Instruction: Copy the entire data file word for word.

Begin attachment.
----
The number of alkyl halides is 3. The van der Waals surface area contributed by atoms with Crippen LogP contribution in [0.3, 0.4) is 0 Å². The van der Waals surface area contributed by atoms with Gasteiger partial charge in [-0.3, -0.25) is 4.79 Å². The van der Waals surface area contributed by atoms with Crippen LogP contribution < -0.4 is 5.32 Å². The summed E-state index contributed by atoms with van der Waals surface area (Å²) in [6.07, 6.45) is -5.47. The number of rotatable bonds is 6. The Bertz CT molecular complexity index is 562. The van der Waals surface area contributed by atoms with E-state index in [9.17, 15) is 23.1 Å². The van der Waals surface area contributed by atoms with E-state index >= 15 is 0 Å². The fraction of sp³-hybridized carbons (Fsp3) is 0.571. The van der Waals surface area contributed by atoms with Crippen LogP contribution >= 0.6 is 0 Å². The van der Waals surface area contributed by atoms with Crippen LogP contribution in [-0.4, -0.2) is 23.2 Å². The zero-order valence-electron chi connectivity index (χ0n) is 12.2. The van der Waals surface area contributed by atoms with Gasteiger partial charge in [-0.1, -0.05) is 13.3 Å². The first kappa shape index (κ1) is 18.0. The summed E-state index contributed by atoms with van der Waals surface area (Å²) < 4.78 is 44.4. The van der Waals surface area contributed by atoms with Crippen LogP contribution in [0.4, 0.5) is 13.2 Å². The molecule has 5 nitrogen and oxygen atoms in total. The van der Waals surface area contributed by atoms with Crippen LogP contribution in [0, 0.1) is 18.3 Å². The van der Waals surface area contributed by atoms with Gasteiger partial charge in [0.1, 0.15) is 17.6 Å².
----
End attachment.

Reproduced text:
The number of alkyl halides is 3. The van der Waals surface area contributed by atoms with Crippen LogP contribution in [0.3, 0.4) is 0 Å². The van der Waals surface area contributed by atoms with Gasteiger partial charge in [-0.3, -0.25) is 4.79 Å². The van der Waals surface area contributed by atoms with Crippen LogP contribution < -0.4 is 5.32 Å². The summed E-state index contributed by atoms with van der Waals surface area (Å²) in [6.07, 6.45) is -5.47. The number of rotatable bonds is 6. The Bertz CT molecular complexity index is 562. The van der Waals surface area contributed by atoms with E-state index in [9.17, 15) is 23.1 Å². The van der Waals surface area contributed by atoms with E-state index >= 15 is 0 Å². The fraction of sp³-hybridized carbons (Fsp3) is 0.571. The van der Waals surface area contributed by atoms with Crippen LogP contribution >= 0.6 is 0 Å². The van der Waals surface area contributed by atoms with Crippen LogP contribution in [-0.4, -0.2) is 23.2 Å². The zero-order valence-electron chi connectivity index (χ0n) is 12.2. The van der Waals surface area contributed by atoms with Gasteiger partial charge in [-0.1, -0.05) is 13.3 Å². The first kappa shape index (κ1) is 18.0. The summed E-state index contributed by atoms with van der Waals surface area (Å²) < 4.78 is 44.4. The van der Waals surface area contributed by atoms with Crippen LogP contribution in [0.4, 0.5) is 13.2 Å². The molecule has 5 nitrogen and oxygen atoms in total. The van der Waals surface area contributed by atoms with Crippen LogP contribution in [0, 0.1) is 18.3 Å². The van der Waals surface area contributed by atoms with Gasteiger partial charge in [0.1, 0.15) is 17.6 Å².